A Well-worn Path

The normally quiet, orderly schoolhouse was a buzz with gossip and noisy children.  The stage at the front of the room had been turned into a delicatessen.  For the end of the year picnic, every woman in the district had prepared her favorite dishes.  They were spread over card tables and the teacher’s desk, which in turn was now covered with dishtowels to keep the occasional fly that invaded through the open schoolhouse door from feasting on the leftovers, more effort than success.

     The inclement weather kept most inside.  On better days, there would have been a softball game or horseshoes to draw most out of doors.  Confined inside, the men had claimed the larger desks, arranging themselves along the south wall of the school.  They discussed the weather, grain prices, and politics, but mostly the weather.  Each man silently estimated his chances of hanging on if 1936 proved as bad or worse as the previous year. 

     The women were seated on the long bench on the north wall.  A few sat on folding chairs someone had borrowed from the church that morning.  They talked with Miss Kesler, who was planning her wedding to a young man from North Fork and who would not be returning for a second term.  The young man hung at her elbow, preferring the conversation of the ladies in her presence than the droning of farmers about corn and pig prices.  The farmers noticed his attentiveness and smiled.  They had been engaged once. 

     Lingering just inside the door were several older boys.  A fourth, Walter Frink, sauntered in having just lead the attack on a nest of ground squirrels that lived in the vicinity of the cave, a cave no one presently attending the school had ever been allowed to enter.  It loomed as one of those awesome holes in the ground best left covered and unexplored.  Rumor was a nest of snakes of undetermined species lived down there among broken desks and old water crocks.  In reality, no one knew if there was anything in the cave at all.  Why the cave existed was itself a puzzle.  The school’s basement made it unnecessary.  For that matter, no one in the school’s history had ever taken shelter from a tornado in either.  Still, both did exist.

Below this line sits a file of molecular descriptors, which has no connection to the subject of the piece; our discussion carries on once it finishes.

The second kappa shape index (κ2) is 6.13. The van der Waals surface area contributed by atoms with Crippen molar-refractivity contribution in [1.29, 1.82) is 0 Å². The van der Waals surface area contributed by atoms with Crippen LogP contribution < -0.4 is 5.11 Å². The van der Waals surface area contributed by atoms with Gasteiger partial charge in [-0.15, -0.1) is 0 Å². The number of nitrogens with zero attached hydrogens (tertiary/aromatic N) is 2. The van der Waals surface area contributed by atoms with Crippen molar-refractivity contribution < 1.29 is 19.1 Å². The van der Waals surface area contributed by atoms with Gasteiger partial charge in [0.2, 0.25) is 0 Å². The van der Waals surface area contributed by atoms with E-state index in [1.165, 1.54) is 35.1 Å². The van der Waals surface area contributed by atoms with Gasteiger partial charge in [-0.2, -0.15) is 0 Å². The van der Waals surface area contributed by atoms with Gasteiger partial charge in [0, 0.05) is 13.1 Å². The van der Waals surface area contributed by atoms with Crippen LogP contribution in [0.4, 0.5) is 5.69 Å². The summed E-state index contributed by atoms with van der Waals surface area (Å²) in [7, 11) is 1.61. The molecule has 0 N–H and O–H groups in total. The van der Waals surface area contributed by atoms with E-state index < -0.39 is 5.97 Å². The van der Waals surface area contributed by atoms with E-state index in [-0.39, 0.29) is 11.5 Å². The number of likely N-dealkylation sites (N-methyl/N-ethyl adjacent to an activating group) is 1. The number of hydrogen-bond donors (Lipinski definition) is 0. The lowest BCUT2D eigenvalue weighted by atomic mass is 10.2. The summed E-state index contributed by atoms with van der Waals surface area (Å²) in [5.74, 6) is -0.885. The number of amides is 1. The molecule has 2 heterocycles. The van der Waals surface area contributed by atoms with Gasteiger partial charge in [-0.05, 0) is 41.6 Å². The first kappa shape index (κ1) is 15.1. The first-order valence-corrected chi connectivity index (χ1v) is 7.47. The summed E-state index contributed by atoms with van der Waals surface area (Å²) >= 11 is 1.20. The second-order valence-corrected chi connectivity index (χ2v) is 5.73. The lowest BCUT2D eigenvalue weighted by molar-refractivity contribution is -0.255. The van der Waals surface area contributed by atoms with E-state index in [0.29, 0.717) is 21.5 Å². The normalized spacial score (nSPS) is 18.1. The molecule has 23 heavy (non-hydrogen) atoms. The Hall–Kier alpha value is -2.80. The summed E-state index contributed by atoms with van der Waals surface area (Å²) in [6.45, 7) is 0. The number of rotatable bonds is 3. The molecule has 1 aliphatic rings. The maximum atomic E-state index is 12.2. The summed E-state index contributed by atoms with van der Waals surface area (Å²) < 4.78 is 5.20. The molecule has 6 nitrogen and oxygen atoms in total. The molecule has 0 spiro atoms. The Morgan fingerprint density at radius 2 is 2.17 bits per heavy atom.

Walter walked past the group of boys and headed to where Jess leaned morosely against the blackboard.  Beside him stood Peter.  Elizabeth Beehmer sat in the teacher’s swivel chair.  All three were silent.  Several times, Elizabeth had tried, but failed, to spark a conversation.  Jess’ sullen mood seemed contagious.  Peter, who’d been in high spirits, grew increasingly remote. 

     From the time the Christiansens had stopped to pick Elizabeth up, Jess had become more and more distant.  The obvious attraction between Peter and Elizabeth served only to heighten his ill temper.  If Peter spoke with him directly, then he showed interest; her he ignored.

Finally, sensing the futility of hoping Jess would enjoy the day or Elizabeth’s company, Peter, too, had grown quiet, thoughtful, as though contemplating something weighty, something serious in nature.

     “Hey, Jess,” Walter said.  “How long you here for?“  Walter snagged a piece of chocolate cake from beneath a dishtowel.  “I’ve missed having you around to pick on this past year.”

     “I kinda missed picking on you myself, Walt.  I hear Pete did OK in my place though.”  

     Walter’s expression darkened a bit.  “Pete and I came to an understanding of sorts, I guess you could say.  He just wasn’t near the fun as he used to was,” Walter grinned like a coon with an ear of sweet corn at the chance to rub Peter the wrong way.  Their truce had not been agreeable to him.